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Title: Corrosive effects of supercritical carbon dioxide and cosolvents on metals

Abstract

With the eventual phase-out of chlorofluorocarbons, and restrictive regulations concerning the use of cleaning solvents such as hydrochlorofluorocarbons, and other volatile organic compounds, it is essential to seek new, environmentally acceptable cleaning processes. In the DOE Complex and in industry, an environmentally sound process for precision cleaning of machined metal parts is one of the issues that needs to be addressed. At Sandia, we are investigating the use of supercritical carbon dioxide (CO{sub 2}) as an alternative cleaning solvent for this application. Carbon dioxide is nontoxic, recyclable, and relatively inexpensive. Supercritical CO{sub 2} has been demonstrated as a solvent for many nonpolar organic compounds, including hydrocarbon-based machining and lubricating oils. The focus of this work is to investigate any corrosive effects of supercritical CO{sub 2} cleaning on metals. Sample coupons of several common metals were statically exposed to pure supercritical CO{sub 2}, water saturated supercritical CO{sub 2}, and 10 wt % methanol/CO{sub 2} cosolvent at 24,138 kPa (3500 psi) and 323K (50C) for 24 hours. Gravimetric analysis and magnified visual inspection of the coupons were performed before and after the exposure tests. Electron microprobe, x-ray photoelectron spectroscopy (XPS), and Auger electron surface analyses were done as needed where visual andmore » gravimetric changes in the samples were evident. Results are reported.« less

Authors:
; ; ;
Publication Date:
Research Org.:
Sandia National Labs., Albuquerque, NM (United States)
Sponsoring Org.:
USDOE, Washington, DC (United States)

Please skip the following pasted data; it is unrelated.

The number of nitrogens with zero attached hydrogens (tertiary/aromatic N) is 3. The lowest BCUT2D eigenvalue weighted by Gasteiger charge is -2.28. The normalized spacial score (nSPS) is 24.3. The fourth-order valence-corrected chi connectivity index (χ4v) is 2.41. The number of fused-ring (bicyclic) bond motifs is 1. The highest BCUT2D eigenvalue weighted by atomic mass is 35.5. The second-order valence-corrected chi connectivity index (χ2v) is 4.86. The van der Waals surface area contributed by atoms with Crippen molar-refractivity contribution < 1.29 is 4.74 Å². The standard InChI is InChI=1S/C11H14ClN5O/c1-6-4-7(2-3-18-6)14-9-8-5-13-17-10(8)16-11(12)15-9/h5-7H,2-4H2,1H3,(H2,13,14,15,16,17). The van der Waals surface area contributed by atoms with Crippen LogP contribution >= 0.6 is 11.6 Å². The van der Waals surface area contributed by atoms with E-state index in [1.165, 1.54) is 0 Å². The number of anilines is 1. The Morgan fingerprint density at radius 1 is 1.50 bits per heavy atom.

OSTI Identifier:
10155717
Report Number(s):
SAND-94-1483C; CONF-9406181-1
ON: DE94012921; BR: GB0103012
DOE Contract Number:  
AC04-94AL85000
Resource Type:
Conference
Resource Relation:
Conference: Joint Army, Navy, NASA, Air Force environmentally benign cleaning and degreasing technical workshop,Indian Head, MD (United States),14-15 Jun 1994; Other Information: PBD: [1994]
Country of Publication:
United States
Language:
English
Subject:
36 MATERIALS SCIENCE; CUTTING FLUIDS; REMOVAL; CARBON DIOXIDE; CORROSIVE EFFECTS; MACHINE PARTS; CLEANING; METALS; CORROSION; SUPERCRITICAL STATE; MACHINING; MATERIAL SUBSTITUTION; 360101; 360105; PREPARATION AND FABRICATION; CORROSION AND EROSION

Citation Formats

Russick, E M, Poulter, G A, Adkins, C L.J., and Sorensen, N R. Corrosive effects of supercritical carbon dioxide and cosolvents on metals. United States: N. p., 1994. Web.
Russick, E M, Poulter, G A, Adkins, C L.J., & Sorensen, N R. Corrosive effects of supercritical carbon dioxide and cosolvents on metals. United States.
Russick, E M, Poulter, G A, Adkins, C L.J., and Sorensen, N R. Wed . "Corrosive effects of supercritical carbon dioxide and cosolvents on metals". United States. https://www.osti.gov/servlets/purl/10155717.
@article{osti_10155717,
title = {Corrosive effects of supercritical carbon dioxide and cosolvents on metals},
author = {Russick, E M and Poulter, G A and Adkins, C L.J. and Sorensen, N R},
abstractNote = {With the eventual phase-out of chlorofluorocarbons, and restrictive regulations concerning the use of cleaning solvents such as hydrochlorofluorocarbons, and other volatile organic compounds, it is essential to seek new, environmentally acceptable cleaning processes. In the DOE Complex and in industry, an environmentally sound process for precision cleaning of machined metal parts is one of the issues that needs to be addressed. At Sandia, we are investigating the use of supercritical carbon dioxide (CO{sub 2}) as an alternative cleaning solvent for this application. Carbon dioxide is nontoxic, recyclable, and relatively inexpensive. Supercritical CO{sub 2} has been demonstrated as a solvent for many nonpolar organic compounds, including hydrocarbon-based machining and lubricating oils. The focus of this work is to investigate any corrosive effects of supercritical CO{sub 2} cleaning on metals. Sample coupons of several common metals were statically exposed to pure supercritical CO{sub 2}, water saturated supercritical CO{sub 2}, and 10 wt % methanol/CO{sub 2} cosolvent at 24,138 kPa (3500 psi) and 323K (50C) for 24 hours. Gravimetric analysis and magnified visual inspection of the coupons were performed before and after the exposure tests. Electron microprobe, x-ray photoelectron spectroscopy (XPS), and Auger electron surface analyses were done as needed where visual and gravimetric changes in the samples were evident. Results are reported.},
doi = {},
journal = {},
number = ,
volume = ,
place = {United States},
year = {1994},
month = {6}
}

Conference:
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